The Yearly Southern China Plague is Upon Us

           Our heavy rains over the past few days have cooled us down immensely and caused our usually clear-watered Li River to run a muddy, ugly brown.  Along with the wet and cool come another yearly event to our remote southern  China  region:  Hatchlings.

Waterbabies Ascend

             After a lovely little shower this afternoon, I returned to the campus from my daily pool-in-the-middle-of-nowhere swim and an uptown shopping venture.  Trekking along the wet sidewalk, it was all I could do to keep from stepping on the thousands of tiny jumping creatures at my feet.  The former tadpoles, ascending from the nearby murky riverbanks, had finally made their way into the world . . . and us.

             At first, I thought I was stirring up gnats that had landed on the cement but the more I walked, the more obvious it was that these hopping itty-bitties were, indeed, our baby frog population come to life.  They were everywhere, and on many occasions impossible to sidestep.

              I have a sentimental heart when it comes to struggling things in need and would have loved to scoop them all up, placing them back along the riverbank where they could survive, but there were just too many to help.  Heading out into the street, I did my best to allow those on the sidewalks a fighting chance, at least from my heavy footsteps.

The Winged Hoards

             That same kind-heartedness can’t be said for the winged, termite-bodied insects that have been diving nightly into our air space  from their buried ground homes. Those I swat at constantly, carefully guarding the spaces under my balcony and stairwell doors so as to keep them out. 

            I tried looking up the name of these things on the Net and had no luck.  They are some sort of short-lived Asian insect that arrives like locusts at this time of year.  In the evenings, the swarms flap their way into our night classes, hovering around the lights until they drop to the concrete floors.  Their wings shed immediately and they copulate profusely.  In the grassy outdoors, the females burrow into the ground to lay eggs but inside classrooms, they have no chance of this.   They hook up with no hope of further offspring ever making it into the world, and only a few frantic minutes of getting anything exciting out of life before being squashed underfoot.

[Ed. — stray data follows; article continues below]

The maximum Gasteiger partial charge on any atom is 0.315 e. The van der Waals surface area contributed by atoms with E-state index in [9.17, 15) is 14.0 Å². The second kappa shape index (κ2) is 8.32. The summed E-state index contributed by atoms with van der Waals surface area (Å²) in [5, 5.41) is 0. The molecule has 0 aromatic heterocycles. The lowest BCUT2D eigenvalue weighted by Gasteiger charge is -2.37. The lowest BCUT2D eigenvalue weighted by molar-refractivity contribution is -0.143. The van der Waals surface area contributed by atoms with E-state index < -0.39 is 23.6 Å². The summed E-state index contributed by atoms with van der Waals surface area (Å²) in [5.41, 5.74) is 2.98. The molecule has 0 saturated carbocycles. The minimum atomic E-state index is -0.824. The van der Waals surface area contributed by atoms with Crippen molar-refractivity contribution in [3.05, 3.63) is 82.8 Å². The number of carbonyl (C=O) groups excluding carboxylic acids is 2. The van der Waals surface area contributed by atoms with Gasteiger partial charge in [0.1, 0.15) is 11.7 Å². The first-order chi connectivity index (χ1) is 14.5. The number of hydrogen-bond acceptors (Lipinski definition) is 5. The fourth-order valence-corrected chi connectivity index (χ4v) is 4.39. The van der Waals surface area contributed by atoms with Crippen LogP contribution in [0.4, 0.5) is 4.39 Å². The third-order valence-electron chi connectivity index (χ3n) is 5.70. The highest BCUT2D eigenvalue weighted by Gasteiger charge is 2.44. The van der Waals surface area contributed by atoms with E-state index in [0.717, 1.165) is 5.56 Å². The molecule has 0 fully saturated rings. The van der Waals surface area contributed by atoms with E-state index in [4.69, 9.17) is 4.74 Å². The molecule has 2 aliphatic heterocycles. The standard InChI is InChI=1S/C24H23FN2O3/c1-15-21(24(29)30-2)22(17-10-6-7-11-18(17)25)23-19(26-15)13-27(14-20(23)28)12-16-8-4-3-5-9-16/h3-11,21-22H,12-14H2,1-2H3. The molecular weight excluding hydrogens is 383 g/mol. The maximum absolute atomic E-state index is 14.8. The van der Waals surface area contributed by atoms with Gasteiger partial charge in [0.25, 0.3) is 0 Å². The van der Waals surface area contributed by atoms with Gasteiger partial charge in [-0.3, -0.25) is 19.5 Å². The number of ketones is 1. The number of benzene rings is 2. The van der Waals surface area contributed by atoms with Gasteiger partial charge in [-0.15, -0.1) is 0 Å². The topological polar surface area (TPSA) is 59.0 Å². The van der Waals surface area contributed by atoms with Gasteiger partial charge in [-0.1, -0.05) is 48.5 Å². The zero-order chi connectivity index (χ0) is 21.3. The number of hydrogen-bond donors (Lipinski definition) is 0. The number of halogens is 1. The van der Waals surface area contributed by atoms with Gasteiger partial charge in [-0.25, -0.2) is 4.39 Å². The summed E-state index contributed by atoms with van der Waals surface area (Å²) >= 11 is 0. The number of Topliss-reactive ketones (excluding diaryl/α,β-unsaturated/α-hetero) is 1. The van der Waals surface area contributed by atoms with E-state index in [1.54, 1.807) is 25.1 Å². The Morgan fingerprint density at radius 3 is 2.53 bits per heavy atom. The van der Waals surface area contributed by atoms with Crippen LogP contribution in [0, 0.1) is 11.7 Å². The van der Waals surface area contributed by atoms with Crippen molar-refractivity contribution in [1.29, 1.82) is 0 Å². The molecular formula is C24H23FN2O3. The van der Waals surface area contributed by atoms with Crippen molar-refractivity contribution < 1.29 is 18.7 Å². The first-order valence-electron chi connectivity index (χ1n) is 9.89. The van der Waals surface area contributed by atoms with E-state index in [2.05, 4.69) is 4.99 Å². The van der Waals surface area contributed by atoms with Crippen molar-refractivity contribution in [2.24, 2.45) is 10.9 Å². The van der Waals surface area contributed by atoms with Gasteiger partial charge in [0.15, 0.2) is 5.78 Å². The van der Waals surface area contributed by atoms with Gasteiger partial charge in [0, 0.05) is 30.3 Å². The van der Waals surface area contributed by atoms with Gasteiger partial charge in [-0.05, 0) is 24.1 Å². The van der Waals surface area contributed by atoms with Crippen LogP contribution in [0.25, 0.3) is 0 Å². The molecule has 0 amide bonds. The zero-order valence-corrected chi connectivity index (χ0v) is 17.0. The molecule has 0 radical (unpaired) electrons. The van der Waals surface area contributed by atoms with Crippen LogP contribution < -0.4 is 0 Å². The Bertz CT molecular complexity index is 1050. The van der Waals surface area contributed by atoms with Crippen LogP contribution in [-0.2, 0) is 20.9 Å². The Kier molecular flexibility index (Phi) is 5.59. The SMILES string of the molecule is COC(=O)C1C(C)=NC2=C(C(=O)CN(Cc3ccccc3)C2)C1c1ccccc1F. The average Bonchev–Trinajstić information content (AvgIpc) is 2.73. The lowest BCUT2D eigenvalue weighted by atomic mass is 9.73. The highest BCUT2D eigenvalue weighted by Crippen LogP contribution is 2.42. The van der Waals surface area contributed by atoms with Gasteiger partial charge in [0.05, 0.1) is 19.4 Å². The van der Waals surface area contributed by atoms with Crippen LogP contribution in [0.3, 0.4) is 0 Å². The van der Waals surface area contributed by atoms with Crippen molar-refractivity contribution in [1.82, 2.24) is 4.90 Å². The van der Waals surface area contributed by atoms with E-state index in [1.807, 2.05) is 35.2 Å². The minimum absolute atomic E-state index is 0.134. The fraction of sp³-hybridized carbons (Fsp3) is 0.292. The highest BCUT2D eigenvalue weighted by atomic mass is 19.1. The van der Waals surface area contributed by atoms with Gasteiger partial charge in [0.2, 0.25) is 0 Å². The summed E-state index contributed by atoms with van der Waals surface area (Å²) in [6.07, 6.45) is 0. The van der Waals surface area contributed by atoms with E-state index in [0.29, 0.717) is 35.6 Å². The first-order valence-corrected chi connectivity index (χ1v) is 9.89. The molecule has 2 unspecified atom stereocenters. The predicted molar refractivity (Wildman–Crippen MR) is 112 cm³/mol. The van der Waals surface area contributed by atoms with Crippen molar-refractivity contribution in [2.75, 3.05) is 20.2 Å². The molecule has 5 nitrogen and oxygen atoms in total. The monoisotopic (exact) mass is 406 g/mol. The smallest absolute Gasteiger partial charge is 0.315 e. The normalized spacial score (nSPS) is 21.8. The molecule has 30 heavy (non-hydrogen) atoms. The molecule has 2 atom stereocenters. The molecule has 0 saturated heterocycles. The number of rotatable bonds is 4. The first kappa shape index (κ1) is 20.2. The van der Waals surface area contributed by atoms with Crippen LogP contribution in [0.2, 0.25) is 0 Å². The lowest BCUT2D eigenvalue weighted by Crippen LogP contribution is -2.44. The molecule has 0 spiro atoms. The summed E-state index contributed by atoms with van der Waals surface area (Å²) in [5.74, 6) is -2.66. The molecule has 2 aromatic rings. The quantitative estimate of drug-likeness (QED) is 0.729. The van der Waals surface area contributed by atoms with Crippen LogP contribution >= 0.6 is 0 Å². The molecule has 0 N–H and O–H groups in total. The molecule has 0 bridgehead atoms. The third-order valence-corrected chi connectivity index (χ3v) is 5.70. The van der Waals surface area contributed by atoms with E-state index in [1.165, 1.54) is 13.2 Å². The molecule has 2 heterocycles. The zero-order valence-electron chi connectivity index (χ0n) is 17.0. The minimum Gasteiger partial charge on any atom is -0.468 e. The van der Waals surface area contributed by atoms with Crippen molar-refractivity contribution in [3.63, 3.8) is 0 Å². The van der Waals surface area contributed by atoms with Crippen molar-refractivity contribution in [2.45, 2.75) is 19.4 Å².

Sure gives the phrase “a moment of happiness” a whole new meaning. 

             The poor students in our night classes are accosted by these bug antics.  They annoy the boys and terrorize the girls. Discarded wings spiral downward and swirl about from the whirling ceiling fans.  The insects’ wiggling bodies fall into hair, onto textbooks, down shirt fronts or backs and across desks.   Students are distracted and teachers are frustrated.  

           It’s at times like these when I am very grateful I have all my classes during daytime hours.

           In the mornings, piles of wings and other insect parts are found scattered across the campus and throughout dormitories and classroom buildings.  They greet me every morning when I walk out of my apartment. The cleaning ladies sweep the leftovers into neat, tidy piles which can be found at every turn. In other words, there’s just no escaping their presence, alive or dead.

              I have nothing against Mother Nature’s many living beings but these things?   One does wonder.

            Fortunately for us, the worst seems to have passed. Last  weekend was the most taxing on everyone, with this past Monday and Tuesday slowing down a tad.   I don’t remember putting up with anything like this in Sichuan  along the  Yangtze River  so looks like this will be my last experience ever again with these critters, unless for some reason I return.

           It’s very true, I could honestly be tempted to come back some day to teach.  There are many things I love about living in Guangxi’s rural southern China, but these nasty insects?  Not one of them.

           From our Chinese river town, here’s wishing you bugless hassles and lots of pretty butterflies.  Ping An (Peace), everyone!

About connieinchina

I have been in the Asia region for 18 years as an English language teacher. 13 of those have been spent with the Amity Foundation, a Chinese NGO that works in all areas of development for the Chinese people. Amity teachers are placed at small colleges throughout China as instructors of English language majors in the education field. In other words, my students will one day be English teachers themselves in their small villages or towns once they graduate. Currently, this is my second year in Guangxi Province at the 3-year college, Guangxi Normal University for Nationalities. The college is located in smalltown longzhou, 1 hour from the Vietnam border.
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